Project Details


Power to fuel refers to the production of fuels using CO2, N2, H2O, and renewable electricity. In this case, the renewable electricity may be used in electrolyzers to produce hydrogen from pure water or capture CO2 from flue gases. The resulted hydrogen and carbon dioxide can be used to produce valuable fuels such as methanol and ammonia. As a result, green fuels can be generated using renewable electricity, water electrolysis, and CO2 capture technologies which results in substantially reducing current greenhouse gas emission and avoid the impacts of the climate change.
In this project, the production of green ammonia will be evaluated and investigated. According to the statistics, around 146 million tons of ammonia was produced in 2019 and it is estimated that the amount of ammonia production in the world will be increased to 1.2 billion tons in 2050. Currently, Haber-Bosch process is used to produce ammonia. However, this process is energy intensive and operates under the steady-state conditions and because of that it requires a stable energy source. Therefore, it is not compatible with intermittent renewable sources like solar, wind, etc. Hence, the existing Haber-Bosch process should be redesigned to reduce its energy consumption and make it more compatible with renewable energy sources. The PhD project aims at modeling the ammonia synthesis reactor with a more active catalyst to exploit energy more efficiently and avoid the high required temperatures (>400 ֯C) and pressures (>100 bar) in the current Haber-Bosch process. Moreover, in this project an integrated reactor will be evaluated and modeled in which ammonia synthesis and separation occur at the same temperature. In this case, the produced ammonia can be separated from unreacted gases by using in situ NH3 sorption which not only results in eliminating the need for recycling the reactants, but also contributes to higher ammonia conversion by intensifying the process and removing equilibrium limitations. Furthermore, the condensation unit needed in the Haber-Bosch process is not required. This PhD project also aims at modeling advanced materials i.e., MOFs for energy storage in the form of hydrogen to solve the problem of fluctuations in renewable energy.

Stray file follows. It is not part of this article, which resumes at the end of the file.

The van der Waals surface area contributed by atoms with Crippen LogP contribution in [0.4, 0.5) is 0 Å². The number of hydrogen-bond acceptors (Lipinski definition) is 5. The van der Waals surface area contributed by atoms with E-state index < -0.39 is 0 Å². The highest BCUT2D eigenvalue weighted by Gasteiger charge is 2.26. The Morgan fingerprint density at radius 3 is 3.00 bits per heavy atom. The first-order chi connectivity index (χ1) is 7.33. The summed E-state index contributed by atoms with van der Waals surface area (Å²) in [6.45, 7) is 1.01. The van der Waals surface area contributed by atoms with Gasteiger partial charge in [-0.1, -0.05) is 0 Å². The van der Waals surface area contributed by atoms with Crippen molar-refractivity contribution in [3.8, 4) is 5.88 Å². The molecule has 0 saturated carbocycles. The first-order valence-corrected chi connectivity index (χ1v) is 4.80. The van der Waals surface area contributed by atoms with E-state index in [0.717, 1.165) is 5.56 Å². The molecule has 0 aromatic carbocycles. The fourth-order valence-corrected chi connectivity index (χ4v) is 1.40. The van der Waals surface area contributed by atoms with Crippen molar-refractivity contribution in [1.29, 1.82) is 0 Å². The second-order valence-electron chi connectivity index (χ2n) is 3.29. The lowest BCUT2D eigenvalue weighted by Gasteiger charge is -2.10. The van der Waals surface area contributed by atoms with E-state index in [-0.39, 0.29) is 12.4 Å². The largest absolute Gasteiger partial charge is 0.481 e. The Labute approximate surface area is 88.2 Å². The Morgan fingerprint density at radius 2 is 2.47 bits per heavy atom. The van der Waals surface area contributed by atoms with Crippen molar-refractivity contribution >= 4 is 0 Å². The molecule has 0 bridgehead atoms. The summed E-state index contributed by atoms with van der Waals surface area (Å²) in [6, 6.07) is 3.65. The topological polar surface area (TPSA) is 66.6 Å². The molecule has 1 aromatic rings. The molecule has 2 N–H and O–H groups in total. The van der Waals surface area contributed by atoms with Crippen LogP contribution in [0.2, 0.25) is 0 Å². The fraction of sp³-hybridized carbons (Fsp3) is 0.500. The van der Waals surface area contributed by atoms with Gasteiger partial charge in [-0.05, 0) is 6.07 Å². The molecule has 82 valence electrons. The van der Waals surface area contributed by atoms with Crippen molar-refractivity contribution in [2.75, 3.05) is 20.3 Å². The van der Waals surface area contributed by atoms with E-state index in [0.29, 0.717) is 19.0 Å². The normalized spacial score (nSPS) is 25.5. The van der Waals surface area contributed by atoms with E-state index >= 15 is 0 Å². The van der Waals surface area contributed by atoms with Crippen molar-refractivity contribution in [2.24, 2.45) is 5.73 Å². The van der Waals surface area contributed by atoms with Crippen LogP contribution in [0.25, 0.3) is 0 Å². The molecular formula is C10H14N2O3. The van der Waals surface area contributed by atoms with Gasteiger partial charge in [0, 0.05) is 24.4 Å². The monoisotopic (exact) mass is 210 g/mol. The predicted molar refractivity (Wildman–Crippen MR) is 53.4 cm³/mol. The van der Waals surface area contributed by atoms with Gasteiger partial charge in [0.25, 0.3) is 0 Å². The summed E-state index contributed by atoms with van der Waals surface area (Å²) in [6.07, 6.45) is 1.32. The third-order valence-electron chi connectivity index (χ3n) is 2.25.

Furthermore, this PhD project will also evaluate the methanol production using the CO2 captured from a cement plant when Cryogenic Carbon Capture (CCC) process and Amine Scrubbing process are used. In this case, the energy consumption, purity, and quality of the captured CO2 for methanol production as well as the capital costs and the operating costs for capturing the carbon dioxide with 90% efficiency using these two technologies are investigated and compared with each other.

Funding: EU-React regional funding
Effective start/end date15/10/202214/10/2025


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